Europe – “Worth Dying For” For African Migrants – Sadly, Most Really Die During 1 Week Journey On Open Boat


This April has brought unexpected disasters to the migrants searching for a new beginning, by attempting to cross the Mediterranean Sea to European soil.

On April 13, at least five boats carrying almost two thousand migrants to Europe sank in the Mediterranean Sea, with a combined death toll currently estimated at more than 1,200 people.

Many of the migrant vessels have been traveling from the troubled country of Libya to the Italian island of Lampedusa, the port of Augusta and Sicily. Whereas some of these migrants are believed to have come from Syria, as a result of the protracted conflict in the country; a significant number has also come from Africa.

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For those Africans below the Sahara, they have to travel along Niger and Algeria, through the dangerous desert before reaching Libya, where they begin the deadliest journey.

Europe has long been a favored destination for African migrants, due to its geographic proximity and the promise of safety and a better life.

A comprehensive study conducted by The Global Initiative, regarding the cause of the flow of these migrants from Africa, revealed that “Africa has the fastest population growth rate in the world (over 2% for the entire continent), and although the continent is making momentous economic gains, it has failed to translate this into enough decent jobs for its youth and there is growing disparity between the affluent and the poorest sectors of society. In Egypt for example, since the revolution the unemployment rate has been on the rise, from 8.7% in 2009 to 11.9% in the third quarter of 2011.’’

It is therefore not surprising that these frustrated citizens will leave their home and embark on such a dangerous journey, which sometimes takes more than a week in an open overcrowded boat, trying to reach their dream land. Poverty, discrimination, conflict, corruption and the total failure of the governments in their home countries, have fueled the desire for them to seek better lives elsewhere as there is no hope back home.


“All these people leave because they are obliged to do so. They have no alternative: if they remain in their own country they have a good chance of being killed or living in the darkest misery and if they decide to leave they know that they are going to encounter huge risks with a high probability of losing their lives. They are seeking asylum and protection from wars, persecution, atrocious dictatorships, prison sentences and indescribable torture,” says Donatella Parisi, press officer for the Astalli Centre for refugees in Italy.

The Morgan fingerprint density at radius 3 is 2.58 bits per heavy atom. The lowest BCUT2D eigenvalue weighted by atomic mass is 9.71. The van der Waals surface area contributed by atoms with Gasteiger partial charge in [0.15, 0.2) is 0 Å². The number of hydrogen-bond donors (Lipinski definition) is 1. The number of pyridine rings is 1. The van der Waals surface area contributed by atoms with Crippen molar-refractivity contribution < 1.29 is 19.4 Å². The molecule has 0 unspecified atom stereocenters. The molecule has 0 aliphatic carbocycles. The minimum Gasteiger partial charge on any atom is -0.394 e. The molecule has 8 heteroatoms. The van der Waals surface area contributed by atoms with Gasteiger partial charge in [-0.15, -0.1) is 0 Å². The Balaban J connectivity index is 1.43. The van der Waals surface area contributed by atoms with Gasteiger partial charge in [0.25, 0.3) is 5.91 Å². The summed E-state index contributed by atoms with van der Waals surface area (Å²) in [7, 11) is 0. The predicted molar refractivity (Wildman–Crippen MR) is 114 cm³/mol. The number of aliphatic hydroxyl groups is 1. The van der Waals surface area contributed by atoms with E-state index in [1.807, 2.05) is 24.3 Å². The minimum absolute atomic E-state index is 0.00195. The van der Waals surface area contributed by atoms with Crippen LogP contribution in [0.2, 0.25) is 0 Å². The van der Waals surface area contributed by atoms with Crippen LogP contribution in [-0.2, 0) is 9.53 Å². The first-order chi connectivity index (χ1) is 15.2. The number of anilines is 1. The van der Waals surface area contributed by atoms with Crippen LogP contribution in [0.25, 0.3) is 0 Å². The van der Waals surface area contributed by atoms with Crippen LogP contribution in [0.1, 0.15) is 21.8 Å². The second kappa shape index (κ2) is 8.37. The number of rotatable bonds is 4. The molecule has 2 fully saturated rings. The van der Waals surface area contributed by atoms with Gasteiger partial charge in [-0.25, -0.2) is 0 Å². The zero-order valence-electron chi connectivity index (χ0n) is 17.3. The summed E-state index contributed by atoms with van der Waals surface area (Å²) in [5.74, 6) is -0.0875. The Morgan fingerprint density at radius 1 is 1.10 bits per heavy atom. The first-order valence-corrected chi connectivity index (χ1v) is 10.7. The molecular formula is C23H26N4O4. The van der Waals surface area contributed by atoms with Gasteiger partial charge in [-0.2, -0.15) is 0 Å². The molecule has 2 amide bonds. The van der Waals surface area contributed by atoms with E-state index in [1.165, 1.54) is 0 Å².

In a short interview, conducted by the BBC News Hour Program in Sicily, where some of the African migrants have been rescued and housed, awaiting the determination of their asylum status; the migrants said they have never regretted making the journey despite the high casualties they suffered at sea.

“We are from the Gambia and we can say that we have never regretted making this journey. Europe is better than Africa. There is no job in Gambia. This is no hope. It is better for us to do this and die than to sit and suffer in poverty that is not ending today in our country,’’ a group of migrants said.

European Union governments have agreed unanimously to triple funding for border patrol operations in the Mediterranean, so that they can search and destroy the smugglers’ boats carrying these Migrants across the sea. Some rights groups, including Amnesty International, have criticized the decision, saying it not a holistic approach to solving the migrants’ crisis.


There is no exact figure to determine the number of migrants who have died trying to reach Europe. The numbers are just too high. But for those from Africa, drawing conclusions from independent observers and the people themselves who make the dangerous journey across the sea hoping to reach Europe; the root cause is their governments’ mismanagement and the total failure of their countries to provide them with the basic social amenities needed for survival. That is the cause. And if European governments want to solve the crisis forever, it is time to pressure these ‘useless African governments’ to wake up to reality and work in the interest of their citizens.

Even since the crisis happened, the so called African Union has not commented on the issue, let alone sit down and prepare a plan to prevent such dangerous migration by their citizens. This issue highlights the serious problems of the African governments and they should all be bowing their heads in shame. We are now waging a crusade on African governments. It is time for them to wake up from their sleep. Expect us.

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